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These family secrets, and the turbulent emotions of Meggie's teenaged daughter Justine, create enough familial tension to fill The Missing Years with the kind of ripe, involving melodrama that fueled the original miniseries. Accepted on its own merits, this is a respectable, above-average TV production, bolstered by the fine performances of Chamberlian and especially Donohoe, who intelligently plays Meggie with warmth, inner torment, and plucky tenacity, making the role fully her own. The sweeping wall-to-wall score is excessively manipulative in its attempt to elevate The Missing Years to Gone with the Wind proportions, and some viewers may question the integrity of a plot (bearing no relation to Colleen McCullough's bestselling novel) that forces a noble priest to solve his dilemma with a vengeful fistfight. Still, this is an eminently watchable TV romance that can stand on its own, without the long shadow of its much-beloved predecessor. --Jeff Shannon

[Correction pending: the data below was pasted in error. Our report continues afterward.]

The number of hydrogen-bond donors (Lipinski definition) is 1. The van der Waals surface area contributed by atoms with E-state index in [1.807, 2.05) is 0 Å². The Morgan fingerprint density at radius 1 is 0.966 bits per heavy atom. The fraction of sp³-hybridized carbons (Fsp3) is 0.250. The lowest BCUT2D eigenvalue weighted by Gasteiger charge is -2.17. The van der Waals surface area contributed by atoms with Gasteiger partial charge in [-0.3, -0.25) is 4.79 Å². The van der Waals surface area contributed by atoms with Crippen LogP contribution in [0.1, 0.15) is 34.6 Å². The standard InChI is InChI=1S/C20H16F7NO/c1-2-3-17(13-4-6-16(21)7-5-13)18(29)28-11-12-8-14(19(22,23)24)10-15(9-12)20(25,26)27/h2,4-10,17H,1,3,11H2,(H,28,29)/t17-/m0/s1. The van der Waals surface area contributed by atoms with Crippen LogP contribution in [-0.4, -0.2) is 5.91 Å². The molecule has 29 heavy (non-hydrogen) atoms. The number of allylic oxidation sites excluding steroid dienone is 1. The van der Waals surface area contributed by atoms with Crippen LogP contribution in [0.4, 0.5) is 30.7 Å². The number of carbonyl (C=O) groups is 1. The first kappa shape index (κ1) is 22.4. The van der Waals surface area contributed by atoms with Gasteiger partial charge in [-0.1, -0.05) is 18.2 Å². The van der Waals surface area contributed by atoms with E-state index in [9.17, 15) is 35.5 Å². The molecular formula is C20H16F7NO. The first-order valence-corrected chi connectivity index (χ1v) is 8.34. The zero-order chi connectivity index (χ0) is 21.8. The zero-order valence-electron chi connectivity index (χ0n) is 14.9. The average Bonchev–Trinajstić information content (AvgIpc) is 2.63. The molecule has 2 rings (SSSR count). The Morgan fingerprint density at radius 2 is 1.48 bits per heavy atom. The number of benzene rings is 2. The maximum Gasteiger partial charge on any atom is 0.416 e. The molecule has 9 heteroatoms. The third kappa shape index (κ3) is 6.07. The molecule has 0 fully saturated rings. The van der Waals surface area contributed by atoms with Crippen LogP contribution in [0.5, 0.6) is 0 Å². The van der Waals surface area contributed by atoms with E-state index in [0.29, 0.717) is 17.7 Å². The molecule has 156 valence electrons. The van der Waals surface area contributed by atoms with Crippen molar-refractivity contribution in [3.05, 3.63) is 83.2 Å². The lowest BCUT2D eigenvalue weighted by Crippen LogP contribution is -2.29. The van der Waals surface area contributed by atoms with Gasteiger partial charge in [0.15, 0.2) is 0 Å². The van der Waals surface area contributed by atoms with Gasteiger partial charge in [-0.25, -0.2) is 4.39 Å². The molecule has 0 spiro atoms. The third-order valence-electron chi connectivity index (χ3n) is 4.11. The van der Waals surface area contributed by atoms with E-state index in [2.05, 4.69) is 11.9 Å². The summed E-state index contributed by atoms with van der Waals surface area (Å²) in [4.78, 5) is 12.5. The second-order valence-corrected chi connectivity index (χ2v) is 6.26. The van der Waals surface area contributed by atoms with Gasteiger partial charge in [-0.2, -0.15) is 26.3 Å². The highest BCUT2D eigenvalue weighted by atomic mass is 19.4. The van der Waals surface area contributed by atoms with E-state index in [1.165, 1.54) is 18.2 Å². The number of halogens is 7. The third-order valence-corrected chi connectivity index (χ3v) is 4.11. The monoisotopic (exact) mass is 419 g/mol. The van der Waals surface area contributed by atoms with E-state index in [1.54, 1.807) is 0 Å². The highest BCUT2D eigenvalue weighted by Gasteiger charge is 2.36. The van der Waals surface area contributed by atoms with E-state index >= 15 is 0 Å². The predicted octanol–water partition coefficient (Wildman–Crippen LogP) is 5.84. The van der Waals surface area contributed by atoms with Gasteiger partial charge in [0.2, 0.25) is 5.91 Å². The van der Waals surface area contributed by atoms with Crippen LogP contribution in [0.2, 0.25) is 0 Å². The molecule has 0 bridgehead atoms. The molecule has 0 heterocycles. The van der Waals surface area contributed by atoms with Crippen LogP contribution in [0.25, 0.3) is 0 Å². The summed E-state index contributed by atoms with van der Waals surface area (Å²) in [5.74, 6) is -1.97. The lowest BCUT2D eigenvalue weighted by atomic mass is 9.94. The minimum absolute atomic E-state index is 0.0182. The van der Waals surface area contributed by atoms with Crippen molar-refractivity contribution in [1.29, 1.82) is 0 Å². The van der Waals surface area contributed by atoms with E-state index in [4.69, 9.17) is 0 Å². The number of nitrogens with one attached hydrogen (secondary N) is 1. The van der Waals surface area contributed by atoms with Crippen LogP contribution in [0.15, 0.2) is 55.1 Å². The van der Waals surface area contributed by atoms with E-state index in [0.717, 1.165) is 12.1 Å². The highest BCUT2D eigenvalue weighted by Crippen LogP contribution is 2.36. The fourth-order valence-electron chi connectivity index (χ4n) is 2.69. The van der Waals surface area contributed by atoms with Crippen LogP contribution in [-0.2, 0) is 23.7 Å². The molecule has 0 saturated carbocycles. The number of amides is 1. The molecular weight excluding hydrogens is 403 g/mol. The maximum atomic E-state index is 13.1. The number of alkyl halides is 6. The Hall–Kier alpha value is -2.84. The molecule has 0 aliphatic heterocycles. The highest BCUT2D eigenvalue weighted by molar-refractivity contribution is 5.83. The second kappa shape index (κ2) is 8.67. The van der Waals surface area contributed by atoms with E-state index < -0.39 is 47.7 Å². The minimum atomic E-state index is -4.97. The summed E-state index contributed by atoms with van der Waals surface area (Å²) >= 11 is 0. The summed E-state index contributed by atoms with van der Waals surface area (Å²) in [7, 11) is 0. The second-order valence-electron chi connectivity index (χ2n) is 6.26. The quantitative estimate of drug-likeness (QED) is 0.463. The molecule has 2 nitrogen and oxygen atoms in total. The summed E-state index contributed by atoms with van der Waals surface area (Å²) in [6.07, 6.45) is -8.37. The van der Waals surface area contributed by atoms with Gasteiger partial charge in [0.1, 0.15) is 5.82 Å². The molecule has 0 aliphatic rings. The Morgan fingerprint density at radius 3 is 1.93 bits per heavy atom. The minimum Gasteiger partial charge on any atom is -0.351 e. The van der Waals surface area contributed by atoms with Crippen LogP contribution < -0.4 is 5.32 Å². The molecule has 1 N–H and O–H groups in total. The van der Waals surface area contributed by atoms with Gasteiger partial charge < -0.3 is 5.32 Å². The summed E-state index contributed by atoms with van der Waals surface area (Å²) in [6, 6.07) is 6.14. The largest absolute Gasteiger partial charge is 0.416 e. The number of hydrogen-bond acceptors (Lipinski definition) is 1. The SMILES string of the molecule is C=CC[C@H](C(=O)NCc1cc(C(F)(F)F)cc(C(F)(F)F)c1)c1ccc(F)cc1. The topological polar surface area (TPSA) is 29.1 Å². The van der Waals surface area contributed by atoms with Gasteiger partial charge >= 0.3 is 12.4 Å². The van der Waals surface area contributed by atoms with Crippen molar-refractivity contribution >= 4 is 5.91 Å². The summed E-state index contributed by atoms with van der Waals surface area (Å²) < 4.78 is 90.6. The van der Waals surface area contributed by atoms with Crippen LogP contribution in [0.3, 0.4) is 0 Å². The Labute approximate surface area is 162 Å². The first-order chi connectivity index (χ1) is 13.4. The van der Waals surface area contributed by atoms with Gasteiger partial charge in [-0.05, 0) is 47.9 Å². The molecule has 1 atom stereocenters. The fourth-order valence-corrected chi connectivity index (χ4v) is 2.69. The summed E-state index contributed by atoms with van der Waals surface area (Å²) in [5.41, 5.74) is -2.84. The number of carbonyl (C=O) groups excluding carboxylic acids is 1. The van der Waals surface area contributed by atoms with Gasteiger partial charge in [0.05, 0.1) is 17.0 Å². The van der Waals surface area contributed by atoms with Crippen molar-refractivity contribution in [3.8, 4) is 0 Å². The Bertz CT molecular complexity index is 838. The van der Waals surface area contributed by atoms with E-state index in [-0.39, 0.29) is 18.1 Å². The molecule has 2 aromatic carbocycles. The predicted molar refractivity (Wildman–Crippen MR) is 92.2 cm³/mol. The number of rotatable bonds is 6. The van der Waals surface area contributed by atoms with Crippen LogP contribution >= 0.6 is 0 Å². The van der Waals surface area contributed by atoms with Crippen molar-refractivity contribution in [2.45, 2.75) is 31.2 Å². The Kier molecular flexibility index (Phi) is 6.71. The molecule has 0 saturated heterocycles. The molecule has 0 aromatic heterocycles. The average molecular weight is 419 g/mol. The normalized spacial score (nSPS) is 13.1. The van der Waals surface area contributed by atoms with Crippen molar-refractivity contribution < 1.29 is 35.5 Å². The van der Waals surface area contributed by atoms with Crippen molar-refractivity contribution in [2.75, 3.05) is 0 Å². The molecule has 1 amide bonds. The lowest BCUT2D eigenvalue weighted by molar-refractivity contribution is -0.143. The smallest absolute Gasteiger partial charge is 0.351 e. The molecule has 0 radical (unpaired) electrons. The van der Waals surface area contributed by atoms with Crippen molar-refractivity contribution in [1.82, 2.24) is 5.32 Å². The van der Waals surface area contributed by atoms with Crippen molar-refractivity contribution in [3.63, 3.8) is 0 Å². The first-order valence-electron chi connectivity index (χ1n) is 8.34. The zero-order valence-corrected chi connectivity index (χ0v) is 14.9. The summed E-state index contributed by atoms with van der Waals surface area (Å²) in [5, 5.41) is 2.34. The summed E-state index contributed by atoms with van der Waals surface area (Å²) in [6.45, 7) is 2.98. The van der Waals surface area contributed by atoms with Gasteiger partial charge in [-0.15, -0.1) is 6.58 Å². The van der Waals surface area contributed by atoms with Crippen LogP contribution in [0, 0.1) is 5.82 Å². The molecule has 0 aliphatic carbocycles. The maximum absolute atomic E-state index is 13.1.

Richard Chamberlain was brilliant as usual, but Amanda Donahue as Meggie is not Thorn Birds.
This sequel departs from cannon of the original story so, one wonders if the creators actually viewed the original mini-series.
I'm not going to get verbose like some, I'll just say that this should have never been done.
I thought this poorly done in every way. A disappointment after watching the first one.Published 2 months ago by Mary L. Cooley
This sequel was truly awful. Except for Richard Chamberlain, all the supporting characters (including Meggie) were played by different actors. Read morePublished 2 months ago by Roberta V. Russo
i gave this 3 stars because I adore Richard Chamberlain. The story completely clashes with what was in the original series. Read morePublished 3 months ago by CA
This was a good movie but the empowering charisma between the two characters that was there in the original movie was not the same.Published 4 months ago by Patricia Ruggles